Maniac left me speechless when I listened to the song the first time around. Second and third time around, I was enjoying myself and the exciting tempo and relentless energy that was coming from the Maniac. And it is still hard to sit down to review this song without nodding or tapping along to the beat. Maniac takes on a completely different vibe to Fever, going down a more Queen influenced and theatrical path with its style and sound. I just loved the colour and vibrancy that was coming from Maniac, a definite positive aspect of the song. It is also quite unique and is very fresh, as a result. Another positive aspect of the song has to be the showcase of Changmin’s vocals, which are undoubtedly superb in this song. His voice just captivates you in this track as well, and pulls you in. The character behind his vocals compliment the theatrical side of the song, and the vibrancy his vocals bring to the song just amps Maniac to new heights. I really like the different types of melodies used throughout Maniac, including the ascending and descending melodies in the choruses and bridge. Overall, both Fever and Maniac are bold numbers in their own right, with each coming off as different and appealing at the same time.

Fever‘s video is more straightforward, as it is a stage video. Essentially, the performance is the main focus of the video and it appears that Changmin is singing the track live (due to the presence of the microphone on his face – but I hesitate in calling this a live performance for now). The stage looked cool, though I think the lighting at times could have been better. I also wished his outfit was a bit more unique and not cliché. Maniac on the other hand has a more fleshed out music video, with influences from Alfred Hitchcock being a prominent feature of the video. For those who are not familiar, the music video carried influences from Psycho and The Shining, as well as Martin Scorsese’s The King of Comedy. But to fit the brighter and upbeat tone, the video strayed away from the horror elements (though it looks like we did get a touch of that still) but more so on colour and vibrancy. I also liked how the video was separated into acts, further bringing the theatrical influences from the song to the video as well.

Maniac does not have a performance, so I will skip over that. However, Fever does. And it is a bold and powerful routine, just like the song. What makes it bold would be more so the ambition of pulling off a live performance with this song. And when I mean live, I mean live vocals and the same energy as we got in the video! I would love to see Changmin perform Fever live. I doubt there would be any issue on his part, and I will be very impressed with any attempt of it.

Song – 10/10
Music Video – 8.5/10
Performance – 9/10
Overall Rating – 9.4/10

Song – 10/10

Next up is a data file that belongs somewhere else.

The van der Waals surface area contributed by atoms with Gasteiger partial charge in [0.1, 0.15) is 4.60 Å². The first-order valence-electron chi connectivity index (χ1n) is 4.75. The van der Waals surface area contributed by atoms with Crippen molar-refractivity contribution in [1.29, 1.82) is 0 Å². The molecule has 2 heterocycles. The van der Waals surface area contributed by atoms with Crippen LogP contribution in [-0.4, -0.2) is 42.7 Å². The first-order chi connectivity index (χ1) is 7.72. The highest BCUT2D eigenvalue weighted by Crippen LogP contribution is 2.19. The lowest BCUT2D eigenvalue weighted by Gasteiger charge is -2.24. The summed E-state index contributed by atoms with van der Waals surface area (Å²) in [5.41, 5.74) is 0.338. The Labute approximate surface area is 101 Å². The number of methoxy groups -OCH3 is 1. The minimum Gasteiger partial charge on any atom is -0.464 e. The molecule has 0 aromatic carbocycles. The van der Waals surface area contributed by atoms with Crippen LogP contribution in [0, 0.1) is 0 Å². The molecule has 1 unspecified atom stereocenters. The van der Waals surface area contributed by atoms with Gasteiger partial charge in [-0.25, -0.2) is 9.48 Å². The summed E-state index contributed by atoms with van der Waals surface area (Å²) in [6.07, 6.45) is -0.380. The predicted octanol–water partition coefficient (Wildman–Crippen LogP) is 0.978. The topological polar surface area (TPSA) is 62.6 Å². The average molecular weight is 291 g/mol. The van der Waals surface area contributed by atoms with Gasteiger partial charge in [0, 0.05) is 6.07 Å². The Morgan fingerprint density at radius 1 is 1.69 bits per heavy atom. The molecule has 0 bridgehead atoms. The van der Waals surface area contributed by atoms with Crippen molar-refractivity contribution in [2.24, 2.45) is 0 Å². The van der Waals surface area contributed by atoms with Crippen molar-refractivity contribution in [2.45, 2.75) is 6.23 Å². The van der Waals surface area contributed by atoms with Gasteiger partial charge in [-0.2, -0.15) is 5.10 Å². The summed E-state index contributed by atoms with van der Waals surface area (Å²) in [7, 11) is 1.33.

Music Video – 10/10
Overall Rating – 10/10

[Special] Top 10 Personal Favourites Songs from 1st Half of 2020

2020 has proven to be an eventful year so, without a doubt. But since we are at the halfway mark already, let’s have a little reflection post on the last 6 months. In no particular order, here are 10 of my personal favourite KPOP releases since the start of 2020. I have also added some of my favourite sidetracks that I have encountered so far in the year as part of my top 10. This is also irrespective of my reviews and Weekly KPOP charts posts.

[Album Review] Chocolate (1st Mini Album) – Max Changmin (TVXQ)

It is time for another album review. Sorry that this is a day late again. I had it written up and ready to go. But I was too tired after a long week at work to actually copy into the editor and insert the videos for the album review. So I opted to Netflix instead, like a professional procrastinator. But without any further delays, here is yesterday/today’s album review post. Today’s focus is on Max Changmin’s official solo debut mini-album, Chocolate, which is also the title of the main title track on the album. This release comes after Changmin had debuted as part of TVXQ 16 years ago.

Chocolate Album Cover

1. Chocolate (Title Track)Click here to read the full review for Chocolate. (10/10)

2. High Heels – One thing that stands out in High Heels is the subtle level of grooviness in this jazzy number. There is also a sleek and classy vibe thanks to the funky guitar and deep bass in the background, all contributing to a strong foundation. Adding to the appeal of the song is Changmin’s vocals, which I find to be quite light. I liked the harmonies between Changmin’s vocals and the background vocals. The sound of the high heels walking at the start and end of the song was also adds an element of curiosity and got me thinking why Changmin would be singing a song by a pair of high heels. Well, the high heels referred to in the song aren’t the actual shoes. Rather, it is referred to as a barrier and that their crush is unreachable. (8/10)

3. Lie (ft. Chungha)Lie steers the song towards the modern sound again. We get a minimalist instrumental in this song, with hollow drums being the main instrumentation we get during the verses. The song adds a dramatic flair and a beat to the chorus, driving the song forward. Lie also features Chungha, who we all know from hit songs and recent release (Stay Tonight). I really like how the song sets up for Chungha’s featuring for the chorus, inserting a squeaky synth into the background and easing us towards a high-pitched yet aesthetic ‘I’m So Lonely’, courtesy of Chungha herself. I like it feels like it is part of the instrumentation, yet at the same time, we know it is her featuring part. She isn’t limited to just 3 words on repeat, however, as she has a vocal sequence in the bridge, which was quite nice. Changmin, himself, sounds amazing in this song. He goes between a standard pitch that somehow just melt into your ears, high pitch and harmonises with the backing vocals that just adds further smoothness to his voice. The pair doesn’t share any sections explicitly, but they manage to develop a really strong chemistry that I just want more of. (10/10)